An Iranian church official has said: “this is an answer to prayer,” and called on the international community and the new U.S. administration, in particular, to make religious freedoms issues a priority as they resumed negotiations with Iran. This comes in the face of the situation in Iran, which continues to be highly concerning, as many Christians and other religious minorities continue to be imprisoned on arbitrary and spurious charges similar to those of pastor Nadarkhani.
Sources:persecution

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400 escape, 25 killed in riots after Haiti prison breakout

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Haitian authorities announced Friday that more than 400 inmates escaped and 25 people died in a prison breakout, making it the country’s largest and deadliest one in a decade, with the prison director and a powerful gang leader among those killed.

Some believe Thursday’s jailbreak at the Croix-des-Bouquets Civil Prison in northeast Port-au-Prince was to free gang leader Arnel Joseph, who had been Haiti’s most wanted fugitive until his 2019 arrest on charges including rape, kidnapping and murder.

Joseph was riding on a motorcycle through the Artibonite area in the town of L’Est’re on Friday a day after his escape when he was spotted at a checkpoint, police spokesman Gary Desrosiers told The Associated Press. He said Joseph pulled out a gun and died in an exchange of gunfire with police.

Joseph ruled Village de Dieu, or Village of God, a shantytown in downtown Port-au-Prince, and other communities, including some in Artibonite, which is Haiti’s largest department.

Authorities have not yet provided much details on the breakout except to say that 60 inmates have been recaptured and the investigation is ongoing. State Secretary Frantz Exantus said authorities have created several commissions to investigate who organized the breakout and why. Among those killed was the prison director, identified as Paul Joseph Hector.

Residents who declined to be identified because they feared for their life told the AP that they saw gunmen shoot at prison guards on Thursday before inmates escaped from the Croix-des-Bouquets penitentiary.

The prison is known for a 2014 breakout in which more than 300 of the 899 inmates being held there at the time escaped. Some believed that attack was designed to free Clifford Brandt, the son of a prominent businessman, who had been imprisoned since 2012 for allegedly kidnapping the adult children of a rival businessman. Brandt was captured two days later near the Dominican Republic border.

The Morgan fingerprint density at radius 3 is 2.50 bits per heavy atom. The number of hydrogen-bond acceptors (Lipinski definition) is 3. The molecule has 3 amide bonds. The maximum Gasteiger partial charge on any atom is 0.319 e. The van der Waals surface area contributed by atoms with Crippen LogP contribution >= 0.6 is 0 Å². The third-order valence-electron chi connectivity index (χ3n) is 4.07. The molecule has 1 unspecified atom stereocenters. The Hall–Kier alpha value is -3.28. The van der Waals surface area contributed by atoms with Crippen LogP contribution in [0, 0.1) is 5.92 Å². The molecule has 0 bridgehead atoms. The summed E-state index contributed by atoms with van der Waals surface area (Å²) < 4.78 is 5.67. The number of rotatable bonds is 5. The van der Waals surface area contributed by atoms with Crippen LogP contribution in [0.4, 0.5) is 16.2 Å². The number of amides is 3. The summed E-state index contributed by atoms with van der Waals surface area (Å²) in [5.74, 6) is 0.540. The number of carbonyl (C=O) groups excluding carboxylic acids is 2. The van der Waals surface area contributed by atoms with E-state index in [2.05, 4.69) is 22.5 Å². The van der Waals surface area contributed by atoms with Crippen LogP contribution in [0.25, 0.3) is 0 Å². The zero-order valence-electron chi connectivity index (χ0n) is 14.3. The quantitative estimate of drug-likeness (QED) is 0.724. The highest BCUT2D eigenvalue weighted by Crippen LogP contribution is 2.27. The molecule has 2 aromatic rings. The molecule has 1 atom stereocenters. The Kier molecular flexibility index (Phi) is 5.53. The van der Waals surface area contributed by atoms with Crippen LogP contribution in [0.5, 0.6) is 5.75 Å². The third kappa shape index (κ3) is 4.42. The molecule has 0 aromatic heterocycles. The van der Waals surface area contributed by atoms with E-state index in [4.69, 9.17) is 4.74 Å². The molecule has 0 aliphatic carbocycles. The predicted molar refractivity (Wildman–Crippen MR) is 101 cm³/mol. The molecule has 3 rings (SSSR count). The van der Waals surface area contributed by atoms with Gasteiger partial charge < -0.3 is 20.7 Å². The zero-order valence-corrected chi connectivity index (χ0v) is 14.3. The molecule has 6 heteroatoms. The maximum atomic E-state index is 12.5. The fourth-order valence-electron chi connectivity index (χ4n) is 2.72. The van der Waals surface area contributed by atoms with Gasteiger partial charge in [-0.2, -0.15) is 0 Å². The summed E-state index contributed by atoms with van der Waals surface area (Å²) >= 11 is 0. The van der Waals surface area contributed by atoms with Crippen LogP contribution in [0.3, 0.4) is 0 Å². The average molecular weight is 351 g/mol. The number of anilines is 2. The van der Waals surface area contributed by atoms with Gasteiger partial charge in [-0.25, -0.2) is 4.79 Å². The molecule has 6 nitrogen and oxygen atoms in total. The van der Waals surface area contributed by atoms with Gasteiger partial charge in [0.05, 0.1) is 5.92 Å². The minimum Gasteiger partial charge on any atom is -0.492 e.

After the 2014 breakout, officials said they were taking steps to up security at the prison that Canada built in 2012, including installing security cameras and placing ankle monitors on the most dangerous prisoners. It wasn’t immediately clear if any of those measures were taken. At the time of Thursday’s breakout, the prison held 1,542 inmates, nearly twice its capacity.

Haiti’s largest prison breakout in recent history occurred after the devastating 2010 earthquake in which more than 4,200 inmates fled the notorious National Penitentiary in downtown Port-au-Prince.

President Jovenel Mose tweeted on Friday that he condemned the most recent jailbreak and asked people to remain calm. He added that Haiti’s National Police ?is instructed to take all measures to bring the situation under control.”

Meanwhile, Helen La Lime, Haiti’s special representative of the Secretary-General of the United Nations, said in a statement that she was deeply concerned with the mutiny and prison escape.

“I encourage the police to speed up investigations on the circumstances surrounding this incident, redouble its efforts to re-apprehend the escapees, and strengthen security around prisons throughout the country,” she said.

“This prison break further highlights the problem of prolonged preventive detention and prison overcrowding which remains matter of concern that must be urgently addressed by Haitian authorities.”